Objectivism asserts that man can survive and pursue happiness only by means of rationality: the full use of ones mind and intelligence in thinking and understanding. Reason, for man, is a vital necessity without which he would perish. Accordingly, Objectivism holds reason to be man's highest virtue/good. That which we currently have that helps us to live and thrive - medicine, modern technology - is the product of man's reasoning. In contrast, man-made disasters were the products of errors or of individuals that were anti-reason.

The virtue of rationality gives rise to other crucial virtues, such as:

Independent Thought - coming to ones own conclusions via the process of reasoning, rather than skipping the reasoning and simply relying upon what some authority says.

Integrity - acting according to what you, as a result of the reasoning process, think: if you do not act according to the products of your reasoning, your reasoning might just as well never have occurred.

Productivity - using your mind to create physical wealth so that you can survive and thrive.

Because every individual is faced with the same choice - to live or to die - Objectivism holds that each individual should be the beneficiary of his own actions: each man should live and think for his own sake, not for others'. In other words, rational self interest is the ethics of Objectivism. Accordingly, Objectivism is the antithesis of altruism, in which each man either sacrifices himself for others, or sacrifices others for himself.

By concluding that it is moral to act in ones rational self-interest, that which is moral is also practical. In contrast, when morality is defined as self-sacrifice (i.e.., as altruism), a false dichotomy is created because that which is said to be moral is often found not to be practical. Thus, those who consider altruism to be moral are constantly torn, trying to resolve a false dichotomy that cannot be resolved: a dichotomy between living and enjoying life on the one hand, and being "moral" on the other.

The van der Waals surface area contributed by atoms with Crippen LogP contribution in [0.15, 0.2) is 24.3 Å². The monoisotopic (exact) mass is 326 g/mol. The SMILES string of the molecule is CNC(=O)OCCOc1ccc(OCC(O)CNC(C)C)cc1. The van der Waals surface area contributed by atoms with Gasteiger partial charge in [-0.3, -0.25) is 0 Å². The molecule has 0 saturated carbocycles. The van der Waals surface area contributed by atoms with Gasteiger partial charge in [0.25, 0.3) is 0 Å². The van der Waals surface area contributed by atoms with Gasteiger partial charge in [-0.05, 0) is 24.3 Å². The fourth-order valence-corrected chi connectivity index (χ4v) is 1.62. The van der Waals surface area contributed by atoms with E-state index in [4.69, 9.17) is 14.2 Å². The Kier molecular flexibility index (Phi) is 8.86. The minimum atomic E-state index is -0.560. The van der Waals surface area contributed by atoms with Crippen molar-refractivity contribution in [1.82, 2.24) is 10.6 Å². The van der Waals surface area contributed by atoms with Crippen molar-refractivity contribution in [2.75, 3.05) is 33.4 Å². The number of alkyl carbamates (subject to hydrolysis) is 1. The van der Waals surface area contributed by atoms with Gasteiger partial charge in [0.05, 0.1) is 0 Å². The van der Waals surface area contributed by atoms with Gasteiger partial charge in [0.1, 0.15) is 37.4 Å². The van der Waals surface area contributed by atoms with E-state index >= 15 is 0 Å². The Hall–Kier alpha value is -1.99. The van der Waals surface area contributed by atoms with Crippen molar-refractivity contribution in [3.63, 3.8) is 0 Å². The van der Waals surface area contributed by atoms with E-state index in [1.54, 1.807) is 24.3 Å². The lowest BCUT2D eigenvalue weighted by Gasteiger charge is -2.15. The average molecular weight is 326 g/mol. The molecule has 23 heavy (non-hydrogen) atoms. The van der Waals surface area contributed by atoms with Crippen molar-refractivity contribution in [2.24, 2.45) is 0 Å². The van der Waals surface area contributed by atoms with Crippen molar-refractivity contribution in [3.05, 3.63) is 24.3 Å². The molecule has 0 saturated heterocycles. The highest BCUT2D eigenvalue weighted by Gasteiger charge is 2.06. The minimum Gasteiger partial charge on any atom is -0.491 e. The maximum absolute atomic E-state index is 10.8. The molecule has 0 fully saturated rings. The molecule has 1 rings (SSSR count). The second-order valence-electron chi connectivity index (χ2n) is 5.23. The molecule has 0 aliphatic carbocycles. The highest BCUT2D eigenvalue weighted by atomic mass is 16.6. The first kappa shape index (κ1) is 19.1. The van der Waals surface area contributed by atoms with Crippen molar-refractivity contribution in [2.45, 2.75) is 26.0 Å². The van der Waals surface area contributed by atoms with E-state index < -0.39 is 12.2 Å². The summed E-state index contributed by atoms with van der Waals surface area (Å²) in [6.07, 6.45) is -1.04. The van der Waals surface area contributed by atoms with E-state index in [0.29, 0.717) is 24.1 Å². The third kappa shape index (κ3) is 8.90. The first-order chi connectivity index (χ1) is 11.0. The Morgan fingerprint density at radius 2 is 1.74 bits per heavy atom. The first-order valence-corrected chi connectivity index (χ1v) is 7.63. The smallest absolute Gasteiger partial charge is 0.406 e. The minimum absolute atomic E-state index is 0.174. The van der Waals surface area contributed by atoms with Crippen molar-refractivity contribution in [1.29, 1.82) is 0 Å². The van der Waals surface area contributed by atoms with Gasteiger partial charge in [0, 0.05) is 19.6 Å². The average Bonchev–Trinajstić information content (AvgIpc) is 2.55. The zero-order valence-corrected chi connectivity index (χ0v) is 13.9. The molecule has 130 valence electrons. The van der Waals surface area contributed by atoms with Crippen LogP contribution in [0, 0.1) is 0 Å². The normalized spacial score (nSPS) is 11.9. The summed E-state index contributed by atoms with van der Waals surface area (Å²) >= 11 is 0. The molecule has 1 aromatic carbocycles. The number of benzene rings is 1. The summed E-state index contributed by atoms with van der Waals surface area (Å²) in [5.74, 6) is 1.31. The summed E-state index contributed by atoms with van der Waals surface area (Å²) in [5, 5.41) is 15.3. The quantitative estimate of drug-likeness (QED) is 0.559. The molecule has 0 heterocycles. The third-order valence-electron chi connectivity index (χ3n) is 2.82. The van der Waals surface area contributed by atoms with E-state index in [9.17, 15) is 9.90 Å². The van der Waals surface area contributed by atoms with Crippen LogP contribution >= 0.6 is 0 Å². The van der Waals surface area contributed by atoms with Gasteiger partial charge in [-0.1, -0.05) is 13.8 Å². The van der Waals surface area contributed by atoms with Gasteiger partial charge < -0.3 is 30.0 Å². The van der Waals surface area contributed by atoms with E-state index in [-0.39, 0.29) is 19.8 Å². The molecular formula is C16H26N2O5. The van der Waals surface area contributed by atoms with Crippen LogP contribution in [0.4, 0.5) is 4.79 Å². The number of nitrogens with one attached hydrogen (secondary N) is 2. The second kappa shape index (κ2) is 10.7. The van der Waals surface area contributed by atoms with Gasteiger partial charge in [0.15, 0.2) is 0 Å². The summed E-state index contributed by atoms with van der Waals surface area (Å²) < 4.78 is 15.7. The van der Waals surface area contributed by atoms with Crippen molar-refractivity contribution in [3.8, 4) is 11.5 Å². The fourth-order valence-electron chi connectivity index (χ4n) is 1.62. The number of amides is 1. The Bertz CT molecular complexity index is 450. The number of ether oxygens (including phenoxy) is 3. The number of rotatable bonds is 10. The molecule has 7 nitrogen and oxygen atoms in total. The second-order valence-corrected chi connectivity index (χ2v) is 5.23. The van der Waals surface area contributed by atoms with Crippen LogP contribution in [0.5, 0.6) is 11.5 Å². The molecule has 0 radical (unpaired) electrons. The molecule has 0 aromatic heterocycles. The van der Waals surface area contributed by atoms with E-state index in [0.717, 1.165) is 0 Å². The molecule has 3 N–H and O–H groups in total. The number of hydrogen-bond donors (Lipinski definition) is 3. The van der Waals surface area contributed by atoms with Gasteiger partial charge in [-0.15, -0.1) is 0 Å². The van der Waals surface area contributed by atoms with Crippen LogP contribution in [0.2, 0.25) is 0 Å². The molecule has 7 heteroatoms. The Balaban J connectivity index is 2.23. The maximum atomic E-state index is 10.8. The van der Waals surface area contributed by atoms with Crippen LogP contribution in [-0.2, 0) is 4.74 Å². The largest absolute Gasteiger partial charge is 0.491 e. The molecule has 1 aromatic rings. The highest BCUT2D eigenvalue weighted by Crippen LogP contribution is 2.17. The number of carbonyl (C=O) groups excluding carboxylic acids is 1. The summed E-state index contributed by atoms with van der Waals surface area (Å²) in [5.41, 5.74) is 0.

4. The Politics of Objectivism: Freedom

The metaphysics, epistemology and ethics of Objectivism found Objectivism's political philosophy, Freedom. Freedom, as objectivism defines and understands it, means freedom from physical coercion. Building on its metaphysics, epistemology and ethics, Objectivism argues that every individual, in the peaceful pursuit of personal fulfillment, has an absolute right to his or her own life, liberty and property. Those rights are necessary if man is to survive and thrive by means of reason, which is his mode of survival. Denied the liberty to make choices, human happiness and survival are at the mercy of another’s discretion. Denied the benefits of having exercised ones liberty in a wise, ethical way, the exercise of ones liberty is a waste of energy. Thus, Objectivism concludes that a free society is one in which the rights rights of life, liberty and property are not violated.

According to Objectivism, the only way to violate a person's rights to life, liberty and property is to initiate physical force against the person or his/her property without his/her consent. This gives rise to what has been called the Non-Aggression Principle:

No person may initiate or threaten to initiate the use of coercive physical force.

To understand this Non-Aggression Principle properly, it is important to read every word of it carefully. Four things, in particular, should be noted.

First, it is critical to notice that this Non-Aggression Principle does not rule out the use of coercive physical force altogether: it prohibits only the initiation or threatened initiation of coercive physical force. Therefore, the Non-Aggression Principle does not rule out self-defence. For example, if, without your consent, a person punches you or threatens to punch you, the Non-Aggression Principle does not prohibit you from using coercive physical force against the attacker (e.g., for example, punching him).